Vice President Dr. Mahamudu Bawumia has cast an inspiring and insightful vision of how government plans to use digitalisation as a tool for economic transformation. In a well-researched and expertly presented speech last week, Dr. Bawumia described digitalisation as the engine-block of an economy.
According to Wikipedia, an engine-block is the structure that contains the cylinders and other parts of an engine. The purpose of the engine-block is to support components of the engine and protect the engine from damage. Impliedly, digitalisation is the new system or the engine-block that will protect Ghana’s economy. The new ‘System’ is the Engine Block of our development. “We are building this new ‘system’ because it positions us to be globally competitive in the emerging digital revolution,” says the Vice President.
Dr. Bawumia notes that digitalisation has heralded the fourth industrial revolution, and is increasingly becoming the foundation on which more jobs can be created. Besides, it has the capacity to boost productivity, increase incomes and support wealth-creation over time. Citing the Economic Forum’s Global Information Report, Dr. Bawumia underscored the point that: “An increase of 10% in a country’s digitalisation score results in a 0.75% growth of GDP per capita”. It is therefore clear that countries which fail to digitalise their economies are likely to be uncompetitive in the emerging global digital revolution; countries that fail to digitalise will be left behind.
Data as an economic resource
Furthermore, in 2017 the Economist Magazine pointed out that: “The world’s most valuable resource is no longer oil, but data”. Data is as important in this Fourth Industrial Revolution as oil discoveries were for countries decades ago. According to Dr. Bawumia, the World Bank President, David Malpass, recently stated at a G20 summit that: “ Without digitalisation, we won’t be able to reap the full benefits of human progress”. Perhaps, the above assertions justify government’s policy of anchoring development of the economy around digitalisation.
Dr. Bawumia explained that in 2017 when the Akufo-Addo government assumed office, the ‘system’ held major challenges for digitalisation of the economy. One of the key challenges was absence of a unique identification for citizens and residents. Dr. Bawumia explained that poor identification made it possible and common for someone to be born in Ghana, to live and die in Ghana, without any form of identification. The lack of identification also made room for inefficiency and corruption in the delivery of public services.
Thus, the issuance of biometric national ID cards (The Ghanacard) became a priority for government. Sadly, the previous Mills-Mahama and Mahama-Amissah-Arthur administrations shelved the Ghanacard project started by the Kufuor administration. This indicates a complete lack of appreciation for the significance of digitalisation by leaders of the previous governments. Dr. Bawumia disclosed that, currently, 15.7 million people have been enrolled on the Ghanacard – with the rest of the population expected to be enrolled by 2022.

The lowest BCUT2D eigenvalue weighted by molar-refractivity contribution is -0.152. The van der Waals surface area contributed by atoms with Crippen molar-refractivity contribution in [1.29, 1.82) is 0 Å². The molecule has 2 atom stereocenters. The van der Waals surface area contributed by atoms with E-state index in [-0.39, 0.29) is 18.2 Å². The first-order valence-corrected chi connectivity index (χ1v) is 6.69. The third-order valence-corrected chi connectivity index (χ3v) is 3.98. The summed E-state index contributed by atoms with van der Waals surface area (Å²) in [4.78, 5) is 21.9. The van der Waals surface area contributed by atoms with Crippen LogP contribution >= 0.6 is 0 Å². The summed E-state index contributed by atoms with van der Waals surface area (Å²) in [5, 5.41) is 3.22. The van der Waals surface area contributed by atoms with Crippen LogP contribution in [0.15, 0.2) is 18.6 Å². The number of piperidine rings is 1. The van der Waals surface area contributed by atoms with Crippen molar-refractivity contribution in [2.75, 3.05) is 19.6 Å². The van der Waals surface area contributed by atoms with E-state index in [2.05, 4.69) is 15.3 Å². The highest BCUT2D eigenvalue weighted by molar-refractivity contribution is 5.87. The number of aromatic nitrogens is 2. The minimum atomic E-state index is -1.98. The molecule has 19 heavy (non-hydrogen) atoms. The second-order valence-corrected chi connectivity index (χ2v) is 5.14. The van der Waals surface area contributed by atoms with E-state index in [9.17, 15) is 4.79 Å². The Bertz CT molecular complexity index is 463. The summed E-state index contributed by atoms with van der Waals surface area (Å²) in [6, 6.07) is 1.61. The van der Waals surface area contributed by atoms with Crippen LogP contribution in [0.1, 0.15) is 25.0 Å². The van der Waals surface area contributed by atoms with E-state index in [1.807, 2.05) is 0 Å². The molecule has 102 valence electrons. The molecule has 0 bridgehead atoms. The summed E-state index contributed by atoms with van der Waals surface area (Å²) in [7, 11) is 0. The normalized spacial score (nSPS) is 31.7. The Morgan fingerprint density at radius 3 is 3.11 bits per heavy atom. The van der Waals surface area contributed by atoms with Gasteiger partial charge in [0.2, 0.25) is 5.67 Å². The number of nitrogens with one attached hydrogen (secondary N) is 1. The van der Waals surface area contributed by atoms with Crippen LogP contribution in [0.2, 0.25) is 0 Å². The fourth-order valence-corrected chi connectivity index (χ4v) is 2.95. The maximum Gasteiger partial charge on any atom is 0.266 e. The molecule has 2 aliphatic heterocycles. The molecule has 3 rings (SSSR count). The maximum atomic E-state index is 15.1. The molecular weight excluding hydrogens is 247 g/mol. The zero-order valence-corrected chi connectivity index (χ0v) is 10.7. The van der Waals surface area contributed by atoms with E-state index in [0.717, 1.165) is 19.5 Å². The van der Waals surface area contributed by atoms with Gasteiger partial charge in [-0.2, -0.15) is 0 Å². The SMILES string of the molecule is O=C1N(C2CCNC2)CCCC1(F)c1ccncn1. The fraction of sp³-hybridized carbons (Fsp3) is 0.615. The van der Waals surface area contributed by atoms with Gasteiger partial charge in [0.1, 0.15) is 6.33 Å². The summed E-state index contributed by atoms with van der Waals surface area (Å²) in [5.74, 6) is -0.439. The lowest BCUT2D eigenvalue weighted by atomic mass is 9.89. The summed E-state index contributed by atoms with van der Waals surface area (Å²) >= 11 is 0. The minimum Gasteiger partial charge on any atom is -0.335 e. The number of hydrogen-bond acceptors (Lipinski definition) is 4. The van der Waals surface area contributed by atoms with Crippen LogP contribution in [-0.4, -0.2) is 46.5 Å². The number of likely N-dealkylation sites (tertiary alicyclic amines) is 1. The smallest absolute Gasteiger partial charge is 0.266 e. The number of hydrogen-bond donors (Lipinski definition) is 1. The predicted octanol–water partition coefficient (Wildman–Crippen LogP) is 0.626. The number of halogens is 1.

Apart from establishing the identity of Ghanaians, the Ghanacard also doubles as an electronic passport (e-passport) that can be used to authenticate the identity of travellers. The Vice President disclosed that government has commenced discussion with the International Civil Aviation Organisation (ICAO) to activate the e-passport function of the Ghanacard. This follows Ghana’s admission as the 79th member of the International Civil Aviation Organisation (ICAO) Public Key Directory (PKD) community. With this membership, Ghana’s Signing Certificate Authority will soon be imported into the ICAO PKD System.
All things being equal, by March 2022 the Ghanacard will be recognised globally as an e-passport and can be verified in all ICAO-compliant borders (in 197 countries and 44,000 airports of the world). “When this happens, holders of the Ghanacard will be allowed to board any flight to Ghana. Furthermore, diasporan Ghanaians who hold the Ghanacard will not require visas for travelling to Ghana.”
According to Dr. Bawumia, one of the biggest problems formerly impeding financial sector development was the issue of financial exclusion. This means that many Ghanaians were excluded from fully participating in the financial system because of hindrances in opening and operating bank and financial services accounts. Prior to digitalisation of the financial system, 70% of people in Ghana had no bank accounts. Currently, however, 80% of the adult population with mobile phones (30 million) have mobile money accounts, which are equivalent to bank accounts.
Besides, Mobile Money Interoperability (MMI) has made it possible to easily transfer money across different mobile money providers, and between bank accounts and mobile wallets. Payments can also made from any bank account into a mobile money account, thanks to MMI. With this innovation, Ghana has emerged as the first country in Africa and one of a few in the world to achieve interoperability between bank accounts and mobile wallets. “The data show that because of MMI, Ghana is the fastest-growing mobile money market in Africa,” according to the Vice President.
Without doubt, the digital payments infrastructure is boosting e-commerce in Ghana. “Many people who cannot afford to rent or build shops are able to do business on the Internet at little cost, with deliveries helped by digital addresses and payments using MMI,” he noted. What’s more government recently launched a Universal QR CODE payments system that allows traders, service providers and individuals to receive payments instantly on their phones as customers scan their QR CODE. Also, when payment is made they receive the money instantly in their bank or mobile money account and get a notification on their phones.